US10355533B2 (en) Wireless power transmission system, and method for controlling wireless power transmission and wireless power reception
JP6033552B2 (en) Wireless power apparatus and method
KR101261686B1 (en) Wireless increase the power range with the non-feeding antenna
CN102684319B (en) Non-contact power transmission system, power receiving apparatus and power transmission apparatus
US8421272B2 (en) Transmission system, power supplying apparatus, power receiving apparatus, and transmission method
US9496921B1 (en) Hybrid guided surface wave communication
US8378523B2 (en) Transmitters and receivers for wireless energy transfer
KR101159565B1 (en) Long range low frequency resonator and materials
US20120217820A1 (en) Wireless power transmission system and resonator for the system
KR101813131B1 (en) Wireless power transmission system and method for controlling of resonance frequency and resonance impedance of wireless power transmission system
US9910144B2 (en) Excitation and use of guided surface wave modes on lossy media
US9912031B2 (en) Excitation and use of guided surface wave modes on lossy media
US8253278B2 (en) Ferrite antennas for wireless power transfer
CN102089955B (en) Wireless power transfer at a predetermined high limit
US20180342879A1 (en) Frequency division multiplexing for wireless power providers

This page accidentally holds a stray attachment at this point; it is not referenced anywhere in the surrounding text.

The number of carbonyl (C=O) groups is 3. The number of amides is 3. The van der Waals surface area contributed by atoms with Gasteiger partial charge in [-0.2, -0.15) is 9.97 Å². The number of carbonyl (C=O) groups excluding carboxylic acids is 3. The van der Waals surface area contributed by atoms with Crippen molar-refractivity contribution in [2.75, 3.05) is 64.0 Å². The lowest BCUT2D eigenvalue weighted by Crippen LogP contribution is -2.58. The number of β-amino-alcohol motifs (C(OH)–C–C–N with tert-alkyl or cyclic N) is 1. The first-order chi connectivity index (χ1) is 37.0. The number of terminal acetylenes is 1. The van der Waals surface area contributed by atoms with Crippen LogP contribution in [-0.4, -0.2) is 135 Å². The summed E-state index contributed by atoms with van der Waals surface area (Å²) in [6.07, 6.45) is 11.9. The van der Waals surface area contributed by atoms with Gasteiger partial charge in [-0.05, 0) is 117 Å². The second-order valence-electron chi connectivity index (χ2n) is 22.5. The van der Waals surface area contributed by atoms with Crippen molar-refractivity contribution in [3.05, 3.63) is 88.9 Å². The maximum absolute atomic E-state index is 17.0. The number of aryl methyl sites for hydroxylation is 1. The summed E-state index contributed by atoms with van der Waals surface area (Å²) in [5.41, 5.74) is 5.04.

WO2011083594A1 (en) Non-contact power transmission device and near-field antenna for same
EP3192151B1 (en) Variable frequency receivers for guided surface wave transmissions
US20120311356A1 (en) Automatically tuning a transmitter to a resonance frequency of a receiver
JP2014042240A (en) Antenna for wireless power application
JP2013192391A (en) Detecting apparatus, power receiving apparatus, power transmitting apparatus, and contactless power supply system
KR20170049525A (en) Guided surface wave transmission of multiple frequencies in a lossy media
KR101197579B1 (en) Space-adaptive Wireless Power Transmission System and Method using Resonance of Evanescent Waves
CN104283332B (en) Wireless power magnetic resonators in high efficiency and power transfer
EP2176939B1 (en) Increasing the q factor of a resonator
CN101667754A (en) Electromagnetic resonance non-contact power transmission device

Legal Events

Date Code Title Description
AS Assignment

Owner name: QUALCOMM INCORPORATED, CALIFORNIA

Free format text: ASSIGNMENT OF ASSIGNORS INTEREST;ASSIGNOR:NIGEL POWER LLC;REEL/FRAME:023445/0266

Effective date: 20090519

Owner name: QUALCOMM INCORPORATED,CALIFORNIA

Free format text: ASSIGNMENT OF ASSIGNORS INTEREST;ASSIGNOR:NIGEL POWER LLC;REEL/FRAME:023445/0266

Effective date: 20090519

AS Assignment

Owner name: NIGEL POWER LLC, CALIFORNIA

Free format text: ASSIGNMENT OF ASSIGNORS INTEREST;ASSIGNORS:COOK, NIGEL P.;MEIER, PAUL;SIEBER, LUKAS;AND OTHERS;REEL/FRAME:023452/0579;SIGNING DATES FROM 20080128 TO 20080327

Owner name: NIGEL POWER LLC, CALIFORNIA

Free format text: ASSIGNMENT OF ASSIGNORS INTEREST;ASSIGNORS:COOK, NIGEL P.;MEIER, PAUL;SIEBER, LUKAS;AND OTHERS;SIGNING DATES FROM 20080128 TO 20080327;REEL/FRAME:023452/0579

STCF Information on status: patent grant

Free format text: PATENTED CASE